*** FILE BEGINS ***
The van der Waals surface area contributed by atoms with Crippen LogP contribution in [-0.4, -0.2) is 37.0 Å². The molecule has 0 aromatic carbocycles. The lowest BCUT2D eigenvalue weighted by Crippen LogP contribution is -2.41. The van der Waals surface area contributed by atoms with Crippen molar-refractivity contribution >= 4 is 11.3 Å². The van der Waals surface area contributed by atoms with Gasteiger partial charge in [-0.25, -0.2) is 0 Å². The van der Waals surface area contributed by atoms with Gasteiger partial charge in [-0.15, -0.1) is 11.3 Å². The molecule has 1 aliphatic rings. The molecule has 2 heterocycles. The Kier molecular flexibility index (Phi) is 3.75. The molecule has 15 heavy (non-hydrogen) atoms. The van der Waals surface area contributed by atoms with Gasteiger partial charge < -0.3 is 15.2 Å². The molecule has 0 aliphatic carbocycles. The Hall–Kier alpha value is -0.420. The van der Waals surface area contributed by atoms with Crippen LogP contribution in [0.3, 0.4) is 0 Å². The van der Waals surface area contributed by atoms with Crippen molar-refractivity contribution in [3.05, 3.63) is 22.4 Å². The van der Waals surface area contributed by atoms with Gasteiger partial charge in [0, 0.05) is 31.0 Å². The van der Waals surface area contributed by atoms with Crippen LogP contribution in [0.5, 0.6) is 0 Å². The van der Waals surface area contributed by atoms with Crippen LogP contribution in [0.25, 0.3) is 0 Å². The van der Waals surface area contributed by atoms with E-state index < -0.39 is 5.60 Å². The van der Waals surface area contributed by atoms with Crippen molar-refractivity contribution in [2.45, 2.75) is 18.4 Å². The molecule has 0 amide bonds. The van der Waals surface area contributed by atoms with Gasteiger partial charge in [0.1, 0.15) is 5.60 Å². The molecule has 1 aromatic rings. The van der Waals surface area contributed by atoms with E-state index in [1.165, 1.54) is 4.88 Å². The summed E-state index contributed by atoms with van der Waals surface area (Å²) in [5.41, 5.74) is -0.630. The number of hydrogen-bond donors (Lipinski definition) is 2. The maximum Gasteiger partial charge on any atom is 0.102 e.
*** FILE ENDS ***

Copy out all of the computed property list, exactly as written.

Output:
The van der Waals surface area contributed by atoms with Crippen LogP contribution in [-0.4, -0.2) is 37.0 Å². The molecule has 0 aromatic carbocycles. The lowest BCUT2D eigenvalue weighted by Crippen LogP contribution is -2.41. The van der Waals surface area contributed by atoms with Crippen molar-refractivity contribution >= 4 is 11.3 Å². The van der Waals surface area contributed by atoms with Gasteiger partial charge in [-0.25, -0.2) is 0 Å². The van der Waals surface area contributed by atoms with Gasteiger partial charge in [-0.15, -0.1) is 11.3 Å². The molecule has 1 aliphatic rings. The molecule has 2 heterocycles. The Kier molecular flexibility index (Phi) is 3.75. The molecule has 15 heavy (non-hydrogen) atoms. The van der Waals surface area contributed by atoms with Gasteiger partial charge < -0.3 is 15.2 Å². The molecule has 0 aliphatic carbocycles. The Hall–Kier alpha value is -0.420. The van der Waals surface area contributed by atoms with Crippen LogP contribution in [0.3, 0.4) is 0 Å². The van der Waals surface area contributed by atoms with Crippen molar-refractivity contribution in [3.05, 3.63) is 22.4 Å². The van der Waals surface area contributed by atoms with Gasteiger partial charge in [0, 0.05) is 31.0 Å². The van der Waals surface area contributed by atoms with Crippen LogP contribution in [0.5, 0.6) is 0 Å². The van der Waals surface area contributed by atoms with Crippen LogP contribution in [0.25, 0.3) is 0 Å². The van der Waals surface area contributed by atoms with E-state index < -0.39 is 5.60 Å². The van der Waals surface area contributed by atoms with Crippen molar-refractivity contribution in [2.45, 2.75) is 18.4 Å². The molecule has 0 amide bonds. The van der Waals surface area contributed by atoms with Gasteiger partial charge in [0.1, 0.15) is 5.60 Å². The molecule has 1 aromatic rings. The van der Waals surface area contributed by atoms with E-state index in [1.165, 1.54) is 4.88 Å². The summed E-state index contributed by atoms with van der Waals surface area (Å²) in [5.41, 5.74) is -0.630. The number of hydrogen-bond donors (Lipinski definition) is 2. The maximum Gasteiger partial charge on any atom is 0.102 e.